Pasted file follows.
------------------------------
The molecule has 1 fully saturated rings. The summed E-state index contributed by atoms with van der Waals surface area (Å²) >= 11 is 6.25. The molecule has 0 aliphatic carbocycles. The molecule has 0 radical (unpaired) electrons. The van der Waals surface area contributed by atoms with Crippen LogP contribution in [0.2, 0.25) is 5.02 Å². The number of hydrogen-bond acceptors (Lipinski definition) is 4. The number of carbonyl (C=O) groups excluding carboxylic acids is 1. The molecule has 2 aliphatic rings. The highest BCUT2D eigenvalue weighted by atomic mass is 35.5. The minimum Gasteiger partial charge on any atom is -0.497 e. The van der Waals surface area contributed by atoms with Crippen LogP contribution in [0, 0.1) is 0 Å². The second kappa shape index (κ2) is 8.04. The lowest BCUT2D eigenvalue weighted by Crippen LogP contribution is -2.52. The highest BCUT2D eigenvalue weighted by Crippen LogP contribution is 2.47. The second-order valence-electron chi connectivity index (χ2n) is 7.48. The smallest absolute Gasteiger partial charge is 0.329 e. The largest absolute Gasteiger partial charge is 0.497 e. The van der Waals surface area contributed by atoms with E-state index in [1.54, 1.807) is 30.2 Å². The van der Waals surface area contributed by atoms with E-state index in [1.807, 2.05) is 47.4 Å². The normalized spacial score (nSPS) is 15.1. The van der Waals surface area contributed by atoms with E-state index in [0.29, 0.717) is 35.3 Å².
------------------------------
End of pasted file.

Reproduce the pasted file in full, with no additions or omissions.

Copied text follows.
The molecule has 1 fully saturated rings. The summed E-state index contributed by atoms with van der Waals surface area (Å²) >= 11 is 6.25. The molecule has 0 aliphatic carbocycles. The molecule has 0 radical (unpaired) electrons. The van der Waals surface area contributed by atoms with Crippen LogP contribution in [0.2, 0.25) is 5.02 Å². The number of hydrogen-bond acceptors (Lipinski definition) is 4. The number of carbonyl (C=O) groups excluding carboxylic acids is 1. The molecule has 2 aliphatic rings. The highest BCUT2D eigenvalue weighted by atomic mass is 35.5. The minimum Gasteiger partial charge on any atom is -0.497 e. The van der Waals surface area contributed by atoms with Crippen LogP contribution in [0, 0.1) is 0 Å². The second kappa shape index (κ2) is 8.04. The lowest BCUT2D eigenvalue weighted by Crippen LogP contribution is -2.52. The highest BCUT2D eigenvalue weighted by Crippen LogP contribution is 2.47. The second-order valence-electron chi connectivity index (χ2n) is 7.48. The smallest absolute Gasteiger partial charge is 0.329 e. The largest absolute Gasteiger partial charge is 0.497 e. The van der Waals surface area contributed by atoms with E-state index in [1.54, 1.807) is 30.2 Å². The van der Waals surface area contributed by atoms with E-state index in [1.807, 2.05) is 47.4 Å². The normalized spacial score (nSPS) is 15.1. The van der Waals surface area contributed by atoms with E-state index in [0.29, 0.717) is 35.3 Å².